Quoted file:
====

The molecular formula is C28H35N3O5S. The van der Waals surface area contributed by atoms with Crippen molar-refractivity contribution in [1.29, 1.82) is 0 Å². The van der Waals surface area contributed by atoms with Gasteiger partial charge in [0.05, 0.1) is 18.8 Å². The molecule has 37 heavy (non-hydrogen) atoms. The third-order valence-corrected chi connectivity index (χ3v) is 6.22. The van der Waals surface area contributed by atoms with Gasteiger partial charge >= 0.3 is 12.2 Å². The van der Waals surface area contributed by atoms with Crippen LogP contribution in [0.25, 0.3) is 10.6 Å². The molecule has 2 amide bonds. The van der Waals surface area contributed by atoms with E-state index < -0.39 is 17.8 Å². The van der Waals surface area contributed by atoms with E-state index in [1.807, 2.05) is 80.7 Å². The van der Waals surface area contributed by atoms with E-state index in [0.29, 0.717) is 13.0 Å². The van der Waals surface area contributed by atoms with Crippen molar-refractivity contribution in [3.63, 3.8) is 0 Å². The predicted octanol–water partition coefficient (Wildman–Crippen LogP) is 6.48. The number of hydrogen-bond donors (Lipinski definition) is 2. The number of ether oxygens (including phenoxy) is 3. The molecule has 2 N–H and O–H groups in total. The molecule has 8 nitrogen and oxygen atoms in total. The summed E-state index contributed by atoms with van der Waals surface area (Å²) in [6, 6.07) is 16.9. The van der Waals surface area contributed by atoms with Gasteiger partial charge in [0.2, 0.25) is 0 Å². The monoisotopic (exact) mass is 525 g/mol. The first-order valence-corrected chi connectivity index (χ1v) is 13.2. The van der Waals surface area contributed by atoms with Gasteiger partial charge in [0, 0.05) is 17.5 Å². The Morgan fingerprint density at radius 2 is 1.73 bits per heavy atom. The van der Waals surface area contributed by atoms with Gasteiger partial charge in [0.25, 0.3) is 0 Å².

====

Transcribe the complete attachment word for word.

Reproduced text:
The molecular formula is C28H35N3O5S. The van der Waals surface area contributed by atoms with Crippen molar-refractivity contribution in [1.29, 1.82) is 0 Å². The van der Waals surface area contributed by atoms with Gasteiger partial charge in [0.05, 0.1) is 18.8 Å². The molecule has 37 heavy (non-hydrogen) atoms. The third-order valence-corrected chi connectivity index (χ3v) is 6.22. The van der Waals surface area contributed by atoms with Gasteiger partial charge >= 0.3 is 12.2 Å². The van der Waals surface area contributed by atoms with Crippen LogP contribution in [0.25, 0.3) is 10.6 Å². The molecule has 2 amide bonds. The van der Waals surface area contributed by atoms with E-state index < -0.39 is 17.8 Å². The van der Waals surface area contributed by atoms with E-state index in [1.807, 2.05) is 80.7 Å². The van der Waals surface area contributed by atoms with E-state index in [0.29, 0.717) is 13.0 Å². The van der Waals surface area contributed by atoms with Crippen molar-refractivity contribution in [3.63, 3.8) is 0 Å². The predicted octanol–water partition coefficient (Wildman–Crippen LogP) is 6.48. The number of hydrogen-bond donors (Lipinski definition) is 2. The number of ether oxygens (including phenoxy) is 3. The molecule has 2 N–H and O–H groups in total. The molecule has 8 nitrogen and oxygen atoms in total. The summed E-state index contributed by atoms with van der Waals surface area (Å²) in [6, 6.07) is 16.9. The van der Waals surface area contributed by atoms with Gasteiger partial charge in [0.2, 0.25) is 0 Å². The monoisotopic (exact) mass is 525 g/mol. The first-order valence-corrected chi connectivity index (χ1v) is 13.2. The van der Waals surface area contributed by atoms with Gasteiger partial charge in [0, 0.05) is 17.5 Å². The Morgan fingerprint density at radius 2 is 1.73 bits per heavy atom. The van der Waals surface area contributed by atoms with Gasteiger partial charge in [0.25, 0.3) is 0 Å².